doi:10.1371/journal.pgen.1000374.g005

Stg itself was rate limiting for glial neoplasia. Reduction of stg with a mutation or a stgdsRNA partially suppressed the repo>dEGFRλ;dp110CAAX phenotype, whereas overexpressed Stg synergistically enhanced neoplasia (Figure 5E and Figure S9, data not shown). In contrast, Stg overexpression alone increased glial cell numbers approximately 2-fold, and could not induce neoplasia when combined with PI3K effectors (data not shown). Thus, dEGFRλ;dp110CAAX induces neoplasia via coordinated stimulation of G1-S entry through dCyclinE, and G2-M progression through Stg, both of which are EGFR-Ras dependent outputs [41],[42].

EGFR;PI3K Glial Neoplasia Requires Akt and Tor Activation and FoxO Inactivation

We sought to determine which PI3K effectors contribute to the repo>dEGFRλ;dp110CAAX phenotype. Genetic reduction of dAkt, a major target of PI3K signaling, with a dAktdsRNA or a mutant allele strongly suppressed repo>dEGFRλ;dp110CAAX glial neoplasia (Figure 6A–C, data not shown). Therefore, Akt is necessary for the outcome of EGFR-PI3K coactivation. Many Akt effectors are implicated in glioma, and we tested orthologs of these loci in our model (Table S3).

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Figure 6. EGFR;PI3K glial neoplasia requires Akt and Tor activation and FoxO inactivation.

2 µm optical sections of larval brain hemispheres from late 3rd instar larvae, all approximately 130 hr AED, displayed at the same scale. 20 µm scale bars. Frontal sections, midway through brains. Anterior up; midline to left. Glial cell nuclei are labeled with Repo (red); glial cell bodies and membranes are labeled with CD8GFP (green) driven by repo-Gal4. An anti-HRP counter-stain (blue) reveals neuropil (neuronal fibers) at high intensity and neuronal cell bodies at low intensity. HRP staining can vary slightly according to exact plane of section and brain orientation. repo>dAktdsRNA;dEGFRλ;dp110CAAX (C), repo>dTorTED;dEGFRλ;dp110CAAX (D), dSin1−/−;repo>dEGFRλ;dp110CAAX (E), repo>dRaptordsRNA;dEGFRλ;dp110CAAX (I), repo>dS6KdsRNA;dEGFRλ;dp110CAAX (J), repo>deIF4EdsRNA;dEGFRλ;dp110CAAX (K), and repo>d4EBP;dEGFRλ;dp110CAAX (L) brains showed near normal (B) numbers of glial nuclei (red) relative to repo>dEGFRλ;dp110CAAX brains (A). repo>dFoxOSA;dEGFRλ;dp110CAAX (F) shows partial reduction in number of glial nuclei (red) relative to repo>dEGFRλ;dp110CAAX brains (A). repo>dTSC1dsRNA;dEGFRλ;dp110CAAX brains (H) show increased numbers of glial nuclei relative to repo>dEGFRλ;dp110CAAX brains (A). dSin1−/− (G) brains displayed normal numbers of glia (B). Genotypes: (A) UAS-dEGFRλ UAS-dp110CAAX/+; UAS-lacZnls/+; repo-Gal4 UAS-CD8GFP/+, (B) repo-Gal4 UAS-CD8GFP/+, (C) UAS-dEGFRλ UAS-dp110CAAX/+; repo-Gal4 UAS-CD8GFP/UAS-dAktdsRNA, (D) UAS-dEGFRλ UAS-dp110CAAX/+; UAS-dTorTED/+; repo-Gal4 UAS-CD8GFP/+, (E) UAS-dEGFRλ UAS-dp110CAAX/+; dSin1 e03756/l(2)Bsc11; repo-Gal4 UAS-CD8GFP/+, (F) UAS-dEGFRλ UAS-dp110CAAX/+; UAS-dFoxOSA/+; repo-Gal4 UAS-CD8GFP/+, (G) dSin1e03756/l(2)Bsc11; repo-Gal4 UAS-CD8GFP/+, (H) UAS-dEGFRλ UAS-dp110CAAX/+; repo-Gal4 UAS-CD8GFP/UAS-dTSC1dsRNA, (I) UAS-dEGFRλ UAS-dp110CAAX/+; UAS-dRaptordsRNA/+; repo-Gal4 UAS-CD8GFP/+, (J) UAS-dEGFRλ UAS-dp110CAAX/UAS-dS6KdsRNA; repo-Gal4 UAS-CD8GFP/+, (K) UAS-dEGFRλ UAS-dp110CAAX/+; repo-Gal4 UAS-CD8GFP/UAS-deIF4EdsRNA, (L) UAS-dEGFRλ UAS-dp110CAAX/+; UAS-d4EBP/+; repo-Gal4 UAS-CD8GFP/+.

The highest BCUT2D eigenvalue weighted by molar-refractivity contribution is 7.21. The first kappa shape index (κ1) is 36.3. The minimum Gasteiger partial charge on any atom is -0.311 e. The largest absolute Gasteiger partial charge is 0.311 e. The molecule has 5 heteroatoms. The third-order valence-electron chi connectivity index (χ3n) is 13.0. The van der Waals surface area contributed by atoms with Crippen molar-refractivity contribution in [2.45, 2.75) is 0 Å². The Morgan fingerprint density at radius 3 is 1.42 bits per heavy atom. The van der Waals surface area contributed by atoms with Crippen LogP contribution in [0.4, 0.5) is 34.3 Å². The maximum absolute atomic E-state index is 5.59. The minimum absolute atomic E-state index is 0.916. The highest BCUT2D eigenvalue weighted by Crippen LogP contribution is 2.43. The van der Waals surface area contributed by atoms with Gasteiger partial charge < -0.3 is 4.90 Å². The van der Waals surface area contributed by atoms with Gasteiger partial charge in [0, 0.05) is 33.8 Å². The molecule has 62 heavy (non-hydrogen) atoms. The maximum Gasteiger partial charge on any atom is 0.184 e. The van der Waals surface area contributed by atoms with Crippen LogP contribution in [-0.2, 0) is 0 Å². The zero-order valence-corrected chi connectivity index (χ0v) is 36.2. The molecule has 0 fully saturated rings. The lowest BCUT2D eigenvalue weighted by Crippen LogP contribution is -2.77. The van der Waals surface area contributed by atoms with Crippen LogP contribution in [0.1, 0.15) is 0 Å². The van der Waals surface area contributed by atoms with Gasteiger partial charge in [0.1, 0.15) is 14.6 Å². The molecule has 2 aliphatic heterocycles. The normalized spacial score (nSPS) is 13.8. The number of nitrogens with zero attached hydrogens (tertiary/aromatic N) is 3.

doi:10.1371/journal.pgen.1000374.g006

Tor, a kinase that promotes cell growth and proliferation, is a key Akt target. In glioma models, coactivation of EGFR-Ras and PI3K stimulates Tor, and in humans, Tor activity is correlated with poor patient prognosis [43],[44]. We tested the single Drosophila Tor ortholog, dTor, by genetically reducing dTor activity in repo>dEGFRλ;dp110CAAX larvae with a viable combination of hypomorphic dTor alleles or by co-overexpression of dominant negative dTor 45,46. Both of these manipulations reduced glial overgrowth (Figure 6D, data not shown).

In flies and mammals, Tor exists in two different signaling complexes, TORC1 and TORC2. TORC2, a complex including Tor and the Sin1 and Rictor regulatory proteins, directly phosphorylates Akt, creating a positive feedback loop that fully activates Akt [47]. In mouse, Sin1 and Rictor mutants die early due to extraembryonic defects, but dSin1 and dRictor mutant flies are viable as homozygous nulls, allowing us to remove TORC2 function genetically [47],[48]. dSin1−/−; repo>dEGFRλ;dp110CAAX larval brains showed a near-wild type phenotype (Figure 6E). Results were similar with a dRictor null allele and a dSin1dsRNA (data not shown). dSin1−/− and dRictor−/− mutants display reduced Akt-dependent phosphorylation and inactivation of dFoxO [49], the single Drosophila ortholog of FoxO transcription factors. This suggests that TORC2 loss might antagonize glial neoplasia through dFoxO upregulation. However, excess dFoxOSA, which is resistant to dAkt phosphorylation [45], only partially suppressed repo>dEGFRλ;dp110CAAX glial overproliferation (Figure 6F), arguing that TORC2 has additional roles. Notably, on their own, dSin1−/− and dRictor−/− mutant flies did not show any detectable glial defects (Figure 6G, data not shown). Thus, TORC2 is dispensible for normal glial development, but is necessary for dEGFRλ;dp110CAAX glial neoplasia.